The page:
Researchers in the School of Chemistry at UEA have taken an important step forward in understanding how a group of bacteria that include nitrogen-fixers and important animal pathogens sense the essential micronutrient iron.
Virtually all forms of life require iron to survive and, because of its poor bioavailability, insufficient iron is a common problem, including for humans. At the same time, too much of the metal is harmful. In the living world, many different systems are known to regulate this delicate balance. In many nitrogen-fixing bacteria, a protein called RirA plays a key role in sensing and responding to the availability of iron. It senses low levels of the metal and helps to activate the production of proteins that bring in more iron. RirA contains a cluster of four iron and four sulfur atoms (referred to as [4Fe-4S]), which acts as a sensor for iron availability.
Recent work from the Le Brun group at UEA has revealed much about how this cluster structure detects the levels of the metal in a cell. They showed that one of the four irons can easily come away from the cluster, and, when iron levels drop, this atom is rapidly lost as it is scavenged for use in other essential cellular processes. Without it, the cluster in RirA breaks down and the protein becomes inactive, which prompts the cell to produce proteins that enable the cell to take up iron from its surroundings. Once iron levels are sufficient again, RirA can regain its cluster and is active again, stopping the production of proteins that bring in more iron.
The team, led by Prof Nick Le Brun, which included researchers in the Schools of Chemistry and Biological Sciences at UEA, and collaborators from the John Innes Centre on the Norwich Research Park, and the Institute of Structural Biology in Grenoble, France, have now gained new insight into the RirA cluster and what makes it so fragile. They showed that the substitution of one of the amino acid residue units of the protein by a residue that can bind to the cluster resulted in its stabilisation, such that it was no longer sensitive to low iron conditions. Furthermore, the stabilised form of the protein was locked in its DNA-binding form, and in the bacterial cell, the protein acted as a repressor that was no longer able to sense iron.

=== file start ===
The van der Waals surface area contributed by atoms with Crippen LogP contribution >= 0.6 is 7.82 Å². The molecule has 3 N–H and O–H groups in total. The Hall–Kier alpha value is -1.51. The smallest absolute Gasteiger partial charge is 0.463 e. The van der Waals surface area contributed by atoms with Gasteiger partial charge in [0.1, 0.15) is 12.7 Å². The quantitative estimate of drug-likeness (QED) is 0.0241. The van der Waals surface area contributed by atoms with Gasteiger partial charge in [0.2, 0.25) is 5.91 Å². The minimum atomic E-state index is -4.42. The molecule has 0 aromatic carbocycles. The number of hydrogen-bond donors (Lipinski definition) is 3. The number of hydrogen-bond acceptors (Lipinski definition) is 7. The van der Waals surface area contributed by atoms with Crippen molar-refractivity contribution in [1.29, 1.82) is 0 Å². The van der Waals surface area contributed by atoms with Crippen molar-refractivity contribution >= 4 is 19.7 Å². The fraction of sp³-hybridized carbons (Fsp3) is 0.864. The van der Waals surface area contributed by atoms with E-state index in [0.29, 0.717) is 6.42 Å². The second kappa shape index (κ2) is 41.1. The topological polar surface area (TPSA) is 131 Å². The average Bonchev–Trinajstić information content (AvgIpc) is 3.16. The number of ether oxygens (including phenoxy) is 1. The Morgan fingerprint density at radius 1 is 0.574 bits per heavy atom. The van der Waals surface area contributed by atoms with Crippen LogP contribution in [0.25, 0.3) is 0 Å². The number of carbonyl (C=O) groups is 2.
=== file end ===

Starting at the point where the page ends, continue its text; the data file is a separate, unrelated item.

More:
Prof Le Brun said: "This research provides novel insight into how the iron sensor RirA functions. We think that the way the cluster is bound to the protein is unusual in that it enables one of the irons to come on and off easily, enabling it to detect iron availability. By changing the cluster binding, we have stabilised that iron, making the cluster ‘blind’ to local iron levels. Thus, we have new understanding of how an iron-sulfur cluster can be used to sense iron, and contributed to solving the bigger puzzle of how life deals with iron, a nutrient it cannot do without but one it must avoid having in excess."
The work was published this week in Chemical Science, DOI: 10.1039/D3SC03020B.
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